There are a handful of things that stick with you when you’ve been trained as a pilot. They’re life lessons that have specific applicability to flying. They’re necessary to be fully understood if you want to be safe. One of the most important is trust your instruments.
Most people have spent their lives listening to their thoughts and bodies and have therefore developed a “sense” about right and wrong. We’ve got all sorts of systems in our body that can measure orientation and which way is up, and for the most part, they work well. In the same way that you learn to ride a bike by feel, you learn to fly a plane by feel.
Everything is fine until you’ve got a bit of an ear infection and your vestibular system misleads you. It’s the system designed to measure orientation, and it’s often why people feel dizzy and motion sick. Motion sickness is, in most cases, a mismatch between visual and vestibular inputs that the brain can’t reconcile. The result is we feel sick because of the uncoordinated inputs. That’s bad when our life depends on keeping the top of the wings away from the ground.
In a plane, there are many different instruments. There is an attitude indicator (sometimes called an artificial horizon), a turn-bank indicator (and coordinator), a directional gyro, and a compass. These all provide information about the tilt of the wings, left to right, and which way you’re headed. Similarly, the attitude indicator, altimeter, and vertical speed indicator provide input about the distance between the ground (terrain) and the aircraft – and how it is increasing or decreasing.
Any individual instrument in the aircraft can – and does – fail. Many instruments are driven by gyros, and those gyros will, over time, wear out and fail. Pilots are taught to expect these failures and cross-check instruments with one another so they can detect a failure in one instrument. The directional gyro is quicker and more reliable than a compass (particularly at high angles of pitch), but it’s always good to check it against the compass, which works on totally different principles and likely won’t fail at the same time or in the same way.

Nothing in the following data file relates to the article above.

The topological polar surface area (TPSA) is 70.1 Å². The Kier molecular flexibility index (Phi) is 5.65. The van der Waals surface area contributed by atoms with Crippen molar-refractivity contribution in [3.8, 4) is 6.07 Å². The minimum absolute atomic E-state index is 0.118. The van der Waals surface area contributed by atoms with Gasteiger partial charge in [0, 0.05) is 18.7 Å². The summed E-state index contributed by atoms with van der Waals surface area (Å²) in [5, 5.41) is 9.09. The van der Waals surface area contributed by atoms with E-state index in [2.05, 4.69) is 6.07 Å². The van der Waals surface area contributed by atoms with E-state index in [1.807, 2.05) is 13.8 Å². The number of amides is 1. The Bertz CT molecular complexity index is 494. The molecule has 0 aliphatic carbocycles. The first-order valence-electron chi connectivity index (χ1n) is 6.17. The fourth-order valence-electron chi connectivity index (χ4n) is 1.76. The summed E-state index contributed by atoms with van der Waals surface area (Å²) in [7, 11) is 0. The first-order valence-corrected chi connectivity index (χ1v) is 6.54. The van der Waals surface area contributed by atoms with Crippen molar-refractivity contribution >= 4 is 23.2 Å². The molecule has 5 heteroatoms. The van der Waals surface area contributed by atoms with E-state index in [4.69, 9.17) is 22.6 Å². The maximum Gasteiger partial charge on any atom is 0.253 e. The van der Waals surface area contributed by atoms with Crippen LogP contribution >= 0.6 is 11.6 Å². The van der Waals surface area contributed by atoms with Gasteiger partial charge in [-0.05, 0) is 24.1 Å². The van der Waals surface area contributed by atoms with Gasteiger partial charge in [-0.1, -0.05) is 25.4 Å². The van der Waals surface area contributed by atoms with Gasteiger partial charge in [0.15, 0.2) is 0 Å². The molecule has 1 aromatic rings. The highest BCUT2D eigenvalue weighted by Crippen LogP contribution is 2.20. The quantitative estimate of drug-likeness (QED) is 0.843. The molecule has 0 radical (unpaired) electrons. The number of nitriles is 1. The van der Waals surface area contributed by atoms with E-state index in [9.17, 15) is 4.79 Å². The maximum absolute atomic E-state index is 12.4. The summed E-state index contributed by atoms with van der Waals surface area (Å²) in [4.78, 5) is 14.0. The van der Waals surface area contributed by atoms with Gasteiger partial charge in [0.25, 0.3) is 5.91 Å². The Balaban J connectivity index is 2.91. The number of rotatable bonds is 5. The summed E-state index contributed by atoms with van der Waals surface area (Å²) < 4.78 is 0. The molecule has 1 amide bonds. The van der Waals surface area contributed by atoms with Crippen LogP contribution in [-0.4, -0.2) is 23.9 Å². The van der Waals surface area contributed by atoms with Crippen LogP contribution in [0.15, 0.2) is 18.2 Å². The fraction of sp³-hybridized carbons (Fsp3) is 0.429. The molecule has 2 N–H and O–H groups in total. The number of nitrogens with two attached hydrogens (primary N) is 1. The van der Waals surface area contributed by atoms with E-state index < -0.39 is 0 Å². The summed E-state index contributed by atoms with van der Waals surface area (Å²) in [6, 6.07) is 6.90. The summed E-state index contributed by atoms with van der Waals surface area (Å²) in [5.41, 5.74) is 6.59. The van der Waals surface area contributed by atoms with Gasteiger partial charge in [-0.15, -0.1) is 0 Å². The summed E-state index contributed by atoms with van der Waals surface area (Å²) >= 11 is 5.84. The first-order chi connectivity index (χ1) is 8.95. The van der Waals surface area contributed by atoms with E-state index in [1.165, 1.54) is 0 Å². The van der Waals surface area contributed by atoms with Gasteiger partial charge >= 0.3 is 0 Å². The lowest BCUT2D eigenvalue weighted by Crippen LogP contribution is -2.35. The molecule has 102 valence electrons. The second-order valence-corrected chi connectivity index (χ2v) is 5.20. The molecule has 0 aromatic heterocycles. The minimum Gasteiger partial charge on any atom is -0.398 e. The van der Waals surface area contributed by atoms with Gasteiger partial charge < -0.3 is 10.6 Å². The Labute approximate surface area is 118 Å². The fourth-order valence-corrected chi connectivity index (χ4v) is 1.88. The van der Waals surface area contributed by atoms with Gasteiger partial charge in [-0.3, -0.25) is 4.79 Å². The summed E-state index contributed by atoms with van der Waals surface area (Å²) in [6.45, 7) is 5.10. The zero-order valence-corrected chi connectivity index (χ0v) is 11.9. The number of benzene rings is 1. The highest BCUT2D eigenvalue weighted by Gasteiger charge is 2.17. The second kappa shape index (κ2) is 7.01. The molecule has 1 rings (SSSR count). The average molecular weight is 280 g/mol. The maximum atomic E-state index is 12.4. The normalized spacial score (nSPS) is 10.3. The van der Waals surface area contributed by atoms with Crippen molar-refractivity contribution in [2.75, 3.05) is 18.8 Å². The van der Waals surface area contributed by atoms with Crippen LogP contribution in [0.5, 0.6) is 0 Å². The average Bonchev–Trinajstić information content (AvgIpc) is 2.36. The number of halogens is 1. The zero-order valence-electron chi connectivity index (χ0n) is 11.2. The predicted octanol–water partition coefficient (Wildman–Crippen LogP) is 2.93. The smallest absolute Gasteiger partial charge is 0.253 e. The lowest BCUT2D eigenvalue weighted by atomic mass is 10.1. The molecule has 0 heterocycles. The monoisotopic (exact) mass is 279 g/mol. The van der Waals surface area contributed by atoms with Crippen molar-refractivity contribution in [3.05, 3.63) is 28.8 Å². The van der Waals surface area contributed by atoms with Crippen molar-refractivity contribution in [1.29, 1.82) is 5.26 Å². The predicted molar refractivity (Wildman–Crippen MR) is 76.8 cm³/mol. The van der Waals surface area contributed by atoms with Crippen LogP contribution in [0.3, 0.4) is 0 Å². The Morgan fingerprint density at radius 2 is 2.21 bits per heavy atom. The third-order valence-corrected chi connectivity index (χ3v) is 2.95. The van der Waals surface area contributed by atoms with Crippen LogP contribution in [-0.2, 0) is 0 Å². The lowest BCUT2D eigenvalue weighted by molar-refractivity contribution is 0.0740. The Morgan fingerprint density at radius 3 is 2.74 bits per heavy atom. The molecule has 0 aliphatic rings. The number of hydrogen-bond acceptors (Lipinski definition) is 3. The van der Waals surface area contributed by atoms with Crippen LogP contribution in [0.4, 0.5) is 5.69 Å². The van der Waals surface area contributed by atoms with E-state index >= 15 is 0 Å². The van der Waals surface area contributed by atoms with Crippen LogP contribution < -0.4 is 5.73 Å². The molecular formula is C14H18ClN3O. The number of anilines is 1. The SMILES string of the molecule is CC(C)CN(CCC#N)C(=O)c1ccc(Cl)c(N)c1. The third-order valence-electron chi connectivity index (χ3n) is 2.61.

Instrument failures are rare, but they happen. Multiple instruments failing simultaneously in a way that gives bad input is exceedingly rare, but too often, people trust their instincts instead of the instruments.
The Instrument Cluster
There are numerous notable deaths where the flash of the strobe light inside of a cloud disoriented someone, and they started trusting their intuition – instead of trusting the instruments in front of them. Discounting one instrument (or even two) is fine, but when multiple instruments are telling you one thing, and you’re feeling another, your feelings are wrong. If you want to survive, you have to trust – and verify – the instruments.
In your change project, what are the instruments that you can trust? They’re the metrics that you’ve identified. With a mixture of leading and lagging indicators, you’ve got different approaches to ensuring you’re on the right course. By having multiple different measurements about leading behaviors, you have even better data to understand your course. The difference with change projects, however, is the metrics can often be in conflict.
Metrics in Conflict
In change projects, some metrics may be saying everything is fine, while others may be indicating a problem. An aircraft can have only one objective orientation and position in space. Change projects are much more fluid. That doesn’t mean that you shouldn’t trust the metrics. It means that you should cross-check them and make an assessment – based on the metrics more than your intuition.